Top 13 Flu Myths
What’s the truth about the flu, and what’s myth?
Flu Myth #7: “Stomach flu” is a form of influenza.
The word “flu” is so overused that it’s lost much of its actual meaning. Gastrointestinal viruses are called the “stomach flu,” but they have no connection to the actual influenza virus. If you suffer vomiting and diarrhea, but no fever or body ache, you probably do not have the flu.
Keep in mind: in children, the influenza virus can sometimes cause vomiting and diarrhea. And these symptoms have also been associated with some cases of swine flu.
But when it comes to typical seasonal flu, vomiting and diarrhea are rare in adults, says Trish M. Perl, MD, assistant professor of medicine at Johns Hopkins Medical School in Baltimore.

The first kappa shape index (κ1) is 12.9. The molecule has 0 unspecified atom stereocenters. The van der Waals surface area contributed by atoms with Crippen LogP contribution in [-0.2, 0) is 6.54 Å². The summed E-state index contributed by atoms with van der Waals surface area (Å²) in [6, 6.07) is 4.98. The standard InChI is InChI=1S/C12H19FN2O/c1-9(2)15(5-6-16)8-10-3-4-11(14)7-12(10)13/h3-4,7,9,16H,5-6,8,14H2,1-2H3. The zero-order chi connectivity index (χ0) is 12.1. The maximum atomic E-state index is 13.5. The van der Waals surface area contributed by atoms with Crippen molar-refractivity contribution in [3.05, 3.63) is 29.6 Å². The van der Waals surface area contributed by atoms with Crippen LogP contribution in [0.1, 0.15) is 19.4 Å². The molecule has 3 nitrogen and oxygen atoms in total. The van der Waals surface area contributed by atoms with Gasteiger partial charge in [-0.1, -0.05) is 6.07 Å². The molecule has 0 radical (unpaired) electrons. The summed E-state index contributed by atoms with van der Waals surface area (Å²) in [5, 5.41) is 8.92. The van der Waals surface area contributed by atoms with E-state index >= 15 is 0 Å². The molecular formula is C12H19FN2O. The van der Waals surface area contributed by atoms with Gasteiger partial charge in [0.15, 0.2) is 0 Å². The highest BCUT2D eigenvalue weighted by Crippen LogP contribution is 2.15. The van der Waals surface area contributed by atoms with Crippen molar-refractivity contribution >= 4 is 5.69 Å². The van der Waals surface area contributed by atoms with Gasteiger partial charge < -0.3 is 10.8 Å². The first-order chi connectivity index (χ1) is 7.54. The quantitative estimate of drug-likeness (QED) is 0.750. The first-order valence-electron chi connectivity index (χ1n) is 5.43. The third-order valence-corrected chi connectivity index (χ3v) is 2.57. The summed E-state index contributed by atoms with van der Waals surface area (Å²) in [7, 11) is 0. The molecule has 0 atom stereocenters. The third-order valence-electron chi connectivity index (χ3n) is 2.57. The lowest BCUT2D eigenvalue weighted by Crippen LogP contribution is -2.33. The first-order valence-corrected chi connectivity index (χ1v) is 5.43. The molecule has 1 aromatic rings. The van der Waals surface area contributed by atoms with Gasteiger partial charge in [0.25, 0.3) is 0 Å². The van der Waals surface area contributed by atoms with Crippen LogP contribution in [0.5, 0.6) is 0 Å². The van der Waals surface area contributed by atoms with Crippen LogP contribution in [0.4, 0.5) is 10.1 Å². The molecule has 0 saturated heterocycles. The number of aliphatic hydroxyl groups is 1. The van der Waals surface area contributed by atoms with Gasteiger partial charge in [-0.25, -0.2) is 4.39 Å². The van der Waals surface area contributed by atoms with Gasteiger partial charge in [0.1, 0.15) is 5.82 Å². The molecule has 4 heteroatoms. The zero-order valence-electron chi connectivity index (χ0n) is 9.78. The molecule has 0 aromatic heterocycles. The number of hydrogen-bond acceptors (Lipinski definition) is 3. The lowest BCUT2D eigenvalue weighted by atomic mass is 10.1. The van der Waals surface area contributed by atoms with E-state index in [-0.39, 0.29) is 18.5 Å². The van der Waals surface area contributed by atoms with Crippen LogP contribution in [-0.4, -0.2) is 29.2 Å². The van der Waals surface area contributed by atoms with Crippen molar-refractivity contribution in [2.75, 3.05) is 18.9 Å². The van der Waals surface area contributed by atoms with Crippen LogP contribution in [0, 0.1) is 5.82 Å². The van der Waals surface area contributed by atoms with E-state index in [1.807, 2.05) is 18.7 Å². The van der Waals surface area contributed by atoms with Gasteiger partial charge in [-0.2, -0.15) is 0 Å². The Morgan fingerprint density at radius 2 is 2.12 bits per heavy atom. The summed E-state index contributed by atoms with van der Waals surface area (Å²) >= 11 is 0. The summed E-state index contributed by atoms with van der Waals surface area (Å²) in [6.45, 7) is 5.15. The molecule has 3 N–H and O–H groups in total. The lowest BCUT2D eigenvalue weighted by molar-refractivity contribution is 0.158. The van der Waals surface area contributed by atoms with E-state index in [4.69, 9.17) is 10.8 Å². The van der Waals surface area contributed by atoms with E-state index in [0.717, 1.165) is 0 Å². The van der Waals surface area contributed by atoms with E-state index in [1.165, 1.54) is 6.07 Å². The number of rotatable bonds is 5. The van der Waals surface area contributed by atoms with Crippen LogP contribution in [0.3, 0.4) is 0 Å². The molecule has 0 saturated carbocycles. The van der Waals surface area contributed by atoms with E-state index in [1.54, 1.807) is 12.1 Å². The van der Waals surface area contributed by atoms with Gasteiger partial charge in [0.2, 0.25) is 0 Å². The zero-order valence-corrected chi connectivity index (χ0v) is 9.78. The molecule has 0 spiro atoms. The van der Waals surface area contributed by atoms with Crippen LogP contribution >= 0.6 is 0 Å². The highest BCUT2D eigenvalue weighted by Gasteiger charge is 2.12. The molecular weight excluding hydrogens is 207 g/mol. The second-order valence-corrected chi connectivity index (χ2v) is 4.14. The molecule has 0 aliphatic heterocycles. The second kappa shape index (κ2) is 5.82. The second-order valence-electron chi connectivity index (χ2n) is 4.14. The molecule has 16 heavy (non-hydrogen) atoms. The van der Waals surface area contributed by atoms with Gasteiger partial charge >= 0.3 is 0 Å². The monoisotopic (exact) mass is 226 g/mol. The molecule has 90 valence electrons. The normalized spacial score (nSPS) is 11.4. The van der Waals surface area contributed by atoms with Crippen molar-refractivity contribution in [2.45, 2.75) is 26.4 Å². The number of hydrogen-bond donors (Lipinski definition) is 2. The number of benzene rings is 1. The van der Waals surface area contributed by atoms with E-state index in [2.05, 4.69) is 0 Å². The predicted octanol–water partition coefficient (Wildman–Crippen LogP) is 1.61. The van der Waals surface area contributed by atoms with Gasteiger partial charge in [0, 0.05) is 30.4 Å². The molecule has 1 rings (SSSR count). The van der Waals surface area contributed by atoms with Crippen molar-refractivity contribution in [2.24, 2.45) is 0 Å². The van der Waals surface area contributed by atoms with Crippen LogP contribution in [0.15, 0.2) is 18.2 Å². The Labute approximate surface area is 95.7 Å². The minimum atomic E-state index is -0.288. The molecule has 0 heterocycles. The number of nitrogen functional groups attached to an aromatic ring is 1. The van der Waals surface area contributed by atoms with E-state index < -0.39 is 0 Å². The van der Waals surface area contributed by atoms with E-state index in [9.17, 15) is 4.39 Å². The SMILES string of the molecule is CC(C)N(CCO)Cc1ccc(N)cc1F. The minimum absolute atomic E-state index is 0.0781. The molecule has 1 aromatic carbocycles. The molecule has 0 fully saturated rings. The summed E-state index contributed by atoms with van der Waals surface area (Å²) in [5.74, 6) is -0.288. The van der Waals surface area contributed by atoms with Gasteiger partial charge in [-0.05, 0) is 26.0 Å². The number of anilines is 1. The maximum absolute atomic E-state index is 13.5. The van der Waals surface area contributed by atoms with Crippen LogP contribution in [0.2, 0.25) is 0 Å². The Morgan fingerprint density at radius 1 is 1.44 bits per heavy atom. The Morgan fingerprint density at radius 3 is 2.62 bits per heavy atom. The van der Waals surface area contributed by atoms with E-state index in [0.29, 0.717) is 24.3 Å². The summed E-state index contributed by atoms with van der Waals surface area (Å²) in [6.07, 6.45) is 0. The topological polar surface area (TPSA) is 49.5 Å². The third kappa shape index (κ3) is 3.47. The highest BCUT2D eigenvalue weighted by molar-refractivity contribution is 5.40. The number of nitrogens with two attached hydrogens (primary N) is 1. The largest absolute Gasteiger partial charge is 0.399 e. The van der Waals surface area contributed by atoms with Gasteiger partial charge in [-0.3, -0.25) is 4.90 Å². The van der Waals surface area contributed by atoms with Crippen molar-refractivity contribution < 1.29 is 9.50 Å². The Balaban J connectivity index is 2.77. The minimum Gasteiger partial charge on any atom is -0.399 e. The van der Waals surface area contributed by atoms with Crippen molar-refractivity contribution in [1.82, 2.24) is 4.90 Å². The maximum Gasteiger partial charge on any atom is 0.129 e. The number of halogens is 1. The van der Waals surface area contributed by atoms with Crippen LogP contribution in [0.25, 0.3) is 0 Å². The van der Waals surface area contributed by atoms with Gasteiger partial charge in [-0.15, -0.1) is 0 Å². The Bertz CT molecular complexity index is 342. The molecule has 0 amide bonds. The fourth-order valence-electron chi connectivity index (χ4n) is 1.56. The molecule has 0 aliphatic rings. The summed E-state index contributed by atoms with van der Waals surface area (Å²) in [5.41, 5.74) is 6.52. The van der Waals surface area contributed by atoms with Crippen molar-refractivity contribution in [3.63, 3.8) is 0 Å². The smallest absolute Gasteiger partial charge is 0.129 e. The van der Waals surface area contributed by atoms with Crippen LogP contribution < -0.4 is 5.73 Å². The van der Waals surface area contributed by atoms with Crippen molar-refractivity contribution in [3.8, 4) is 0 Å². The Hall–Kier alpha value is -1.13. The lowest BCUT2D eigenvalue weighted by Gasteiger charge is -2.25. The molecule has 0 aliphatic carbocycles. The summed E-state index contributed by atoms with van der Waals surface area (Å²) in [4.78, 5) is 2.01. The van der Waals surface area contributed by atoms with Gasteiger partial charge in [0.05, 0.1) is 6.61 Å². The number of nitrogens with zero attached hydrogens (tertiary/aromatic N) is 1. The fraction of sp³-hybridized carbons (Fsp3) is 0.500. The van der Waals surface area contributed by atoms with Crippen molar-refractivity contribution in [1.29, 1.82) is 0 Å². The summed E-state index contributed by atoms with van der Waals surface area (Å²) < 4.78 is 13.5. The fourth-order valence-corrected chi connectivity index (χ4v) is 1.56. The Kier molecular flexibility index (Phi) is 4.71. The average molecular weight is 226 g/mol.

Flu Myth #8: If you get the flu, you can’t get it again during that flu season.
Many people assume that if they’ve had the flu recently, they can’t get it again -- and thus don’t need to get the vaccine, Perl says. That’s not the case because flu infection can happen from more than one strain of virus.
“In any flu season, there’s usually both Type A and Type B influenza in circulation,” Perl tells WebMD. Both can cause the flu. It’s quite possible that you could get infected with one type and then the other.
So if you’ve already had the flu, you should still get the vaccine. “Otherwise, you could be sick and unhappy twice,” Perl says.